British Prime Minister Liz Truss is not new to India-UK ties. Earlier as an International Trade Secretary, and later as a Secretary of State in the Boris Johnson government, she had many virtual interactions with Indian policy-makers. She also visited India a few times in the recent past.
India-UK ties have already been elevated to a ‘comprehensive strategic partnership’, and an ambitious ‘Roadmap 2030’ have been adopted. Fast track negotiations on bilateral Free Trade Agreement (FTA), and the British ‘Indo-Pacific tilt’ have provided new impetus to relations.
As trade minister, Truss saw India as a “big, major opportunity” and “UK and India in a sweet spot of the trade dynamics”. She launched the India-UK Enhanced Trade Partnership (ETP) in early 2021, and believed that “working with India will help enhance the UK’s position as a global hub for digital and services”. While interacting with the Conservative Friends of India during her campaign, Truss asserted that she is “very, very committed to the UK-India relationship”.
As the fourth British Prime Minister in six years, she is taking over at a time when the UK is facing serious economic, political, and foreign policy challenges. The Conservative Party is badly divided. The post-Brexit disruptions are still being felt. The post-pandemic recovery is rocked by the war in Ukraine, higher energy prices, and unprecedented inflation. So, managing different factions within the party, and announcing a new growth and energy strategy will be on top of her agenda.
During the campaign, she asserted that her plan for growth is to “built on Conservative ideas: tax cuts, supply-side reform and deregulation”. Now she wants to “transform Britain into an aspiration nation” with the priorities on economy, energy, and National Health Service (NHS). In the coming days, her government has to roll out specific details of these plans.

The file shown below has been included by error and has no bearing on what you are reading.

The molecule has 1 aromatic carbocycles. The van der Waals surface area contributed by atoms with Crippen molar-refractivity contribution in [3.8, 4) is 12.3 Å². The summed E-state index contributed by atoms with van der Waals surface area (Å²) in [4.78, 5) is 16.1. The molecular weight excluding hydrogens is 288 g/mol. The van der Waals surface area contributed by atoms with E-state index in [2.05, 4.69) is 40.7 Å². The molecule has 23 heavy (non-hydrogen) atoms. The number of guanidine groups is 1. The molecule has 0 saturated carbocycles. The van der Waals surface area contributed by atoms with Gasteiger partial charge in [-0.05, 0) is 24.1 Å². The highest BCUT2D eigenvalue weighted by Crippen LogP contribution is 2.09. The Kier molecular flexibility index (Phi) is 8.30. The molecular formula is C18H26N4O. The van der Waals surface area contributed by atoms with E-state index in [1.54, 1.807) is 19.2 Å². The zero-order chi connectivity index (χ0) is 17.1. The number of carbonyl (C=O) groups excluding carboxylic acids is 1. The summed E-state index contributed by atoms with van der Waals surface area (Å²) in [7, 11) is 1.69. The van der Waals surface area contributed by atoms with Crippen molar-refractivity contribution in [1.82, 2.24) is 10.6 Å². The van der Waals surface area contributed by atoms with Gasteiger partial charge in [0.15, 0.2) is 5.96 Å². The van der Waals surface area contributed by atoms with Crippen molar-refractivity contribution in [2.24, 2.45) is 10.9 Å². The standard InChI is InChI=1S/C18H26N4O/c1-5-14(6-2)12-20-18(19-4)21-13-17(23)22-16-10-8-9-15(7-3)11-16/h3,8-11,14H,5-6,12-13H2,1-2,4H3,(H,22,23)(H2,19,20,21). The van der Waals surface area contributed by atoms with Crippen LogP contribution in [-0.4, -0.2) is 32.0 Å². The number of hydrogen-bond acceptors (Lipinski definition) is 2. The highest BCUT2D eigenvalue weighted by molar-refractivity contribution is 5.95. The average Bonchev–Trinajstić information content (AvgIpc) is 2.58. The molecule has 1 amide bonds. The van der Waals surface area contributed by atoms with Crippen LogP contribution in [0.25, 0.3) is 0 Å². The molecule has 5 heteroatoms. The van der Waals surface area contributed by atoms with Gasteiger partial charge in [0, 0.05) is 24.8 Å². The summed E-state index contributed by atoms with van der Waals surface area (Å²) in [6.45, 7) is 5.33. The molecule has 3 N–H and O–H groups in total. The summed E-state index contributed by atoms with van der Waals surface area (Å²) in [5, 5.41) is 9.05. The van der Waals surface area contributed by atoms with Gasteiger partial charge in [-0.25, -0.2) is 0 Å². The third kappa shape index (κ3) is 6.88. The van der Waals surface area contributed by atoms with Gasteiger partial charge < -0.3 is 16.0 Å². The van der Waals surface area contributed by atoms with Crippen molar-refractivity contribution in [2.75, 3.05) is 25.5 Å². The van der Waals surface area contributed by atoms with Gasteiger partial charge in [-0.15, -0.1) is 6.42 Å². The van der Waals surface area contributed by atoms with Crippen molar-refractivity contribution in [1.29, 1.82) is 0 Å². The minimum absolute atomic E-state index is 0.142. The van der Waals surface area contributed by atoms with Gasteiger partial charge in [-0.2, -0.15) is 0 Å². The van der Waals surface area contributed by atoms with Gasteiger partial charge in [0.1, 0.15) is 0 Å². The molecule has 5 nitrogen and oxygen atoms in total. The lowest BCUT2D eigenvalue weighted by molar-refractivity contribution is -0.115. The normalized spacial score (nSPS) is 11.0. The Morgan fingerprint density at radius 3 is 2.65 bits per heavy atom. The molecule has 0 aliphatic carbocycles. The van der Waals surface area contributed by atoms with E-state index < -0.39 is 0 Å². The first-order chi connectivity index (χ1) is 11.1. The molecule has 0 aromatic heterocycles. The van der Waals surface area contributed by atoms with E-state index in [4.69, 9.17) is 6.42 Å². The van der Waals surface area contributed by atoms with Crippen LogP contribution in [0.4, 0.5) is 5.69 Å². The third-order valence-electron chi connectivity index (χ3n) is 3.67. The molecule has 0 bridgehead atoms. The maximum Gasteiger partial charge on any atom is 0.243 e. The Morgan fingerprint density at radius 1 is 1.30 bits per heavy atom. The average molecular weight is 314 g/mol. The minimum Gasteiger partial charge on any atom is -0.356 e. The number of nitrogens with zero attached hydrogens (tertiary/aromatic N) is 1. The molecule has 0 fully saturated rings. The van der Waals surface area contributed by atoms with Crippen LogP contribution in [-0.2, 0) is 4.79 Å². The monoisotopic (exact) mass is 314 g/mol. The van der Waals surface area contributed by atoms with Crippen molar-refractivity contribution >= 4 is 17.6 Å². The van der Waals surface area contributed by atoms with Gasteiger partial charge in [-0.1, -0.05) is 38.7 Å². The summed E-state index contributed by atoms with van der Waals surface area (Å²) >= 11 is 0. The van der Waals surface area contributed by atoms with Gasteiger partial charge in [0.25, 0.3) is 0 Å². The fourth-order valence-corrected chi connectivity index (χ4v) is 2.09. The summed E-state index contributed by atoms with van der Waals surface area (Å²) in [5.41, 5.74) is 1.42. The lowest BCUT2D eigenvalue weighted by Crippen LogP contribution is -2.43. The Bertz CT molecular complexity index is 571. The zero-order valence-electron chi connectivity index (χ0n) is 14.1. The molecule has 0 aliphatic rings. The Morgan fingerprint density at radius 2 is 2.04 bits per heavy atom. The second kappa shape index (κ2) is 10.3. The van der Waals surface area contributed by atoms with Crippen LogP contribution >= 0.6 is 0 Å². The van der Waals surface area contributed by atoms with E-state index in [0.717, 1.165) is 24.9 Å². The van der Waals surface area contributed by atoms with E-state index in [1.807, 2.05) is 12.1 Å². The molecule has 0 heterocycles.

Apart from broader convergence of Britain’s post-Brexit ambitions, and India’s economic and strategic priorities, a major deliverable expected is a bilateral FTA. During Johnson’s India visit early this year, a deadline of an agreement by Diwali was fixed.
As 19 out of 26 chapters are already closed, Indian policy-makers are confident that an agreement by the deadline is within reach. Even if we are able to see an agreement by the end of 2022, it will be quite an achievement as negotiations started only in January. An India-UK FTA also has the potential to provide a broader template to India’s other trade negotiations including with the European Union. However, if negotiations are prolonged, it will impact momentum created by the newly-signed FTA’s with Australia and the United Arab Emirates.
Normally, countries sign trade agreements when economic conditions are more favourable. The conditions in the UK are clearly not encouraging when inflation is at a 40-year-high, and the economy is heading towards recession. Although Indian policy-makers are making positive statements, economic difficulties along with change in leadership in the UK may delay the conclusion of negotiations.
Although the UK's Indo-Pacific tilt has been discussed widely, at the moment, London is focused more on war in Ukraine. This is an area where Indian and British perceptions differ. In March when Truss visited India as part of Britain’s ‘wider diplomatic push’ on war in Ukraine, she hoped that Indian views in Russia would change. Her trip to India had also coincided with Russian Foreign Minister Sergei Lavrov’s visit to New Delhi at the same time. On sanctions against Russia, sharp exchanges were witnessed between Truss and Indian Foreign Minister S Jaishankar.
As she is quite hawkish on Russia at the moment, convergence on many foreign policy issues may not happen automatically. This may impact slowly developing India-UK defence and security cooperation.
Domestic economic priorities, and evolving geopolitical developments including the rise of assertive China have helped boost India-UK ties. Many of the new initiatives were facilitated by Johnson’s close bond with Prime Minister Narendra Modi. As Truss has been part of this process, it will be easy for her to continue with the same agenda. At the moment she may be occupied with domestic economic issues, and Russia. But the broad direction of India-UK ties has already been set. This will be further strengthened by the bilateral FTA whenever it is signed.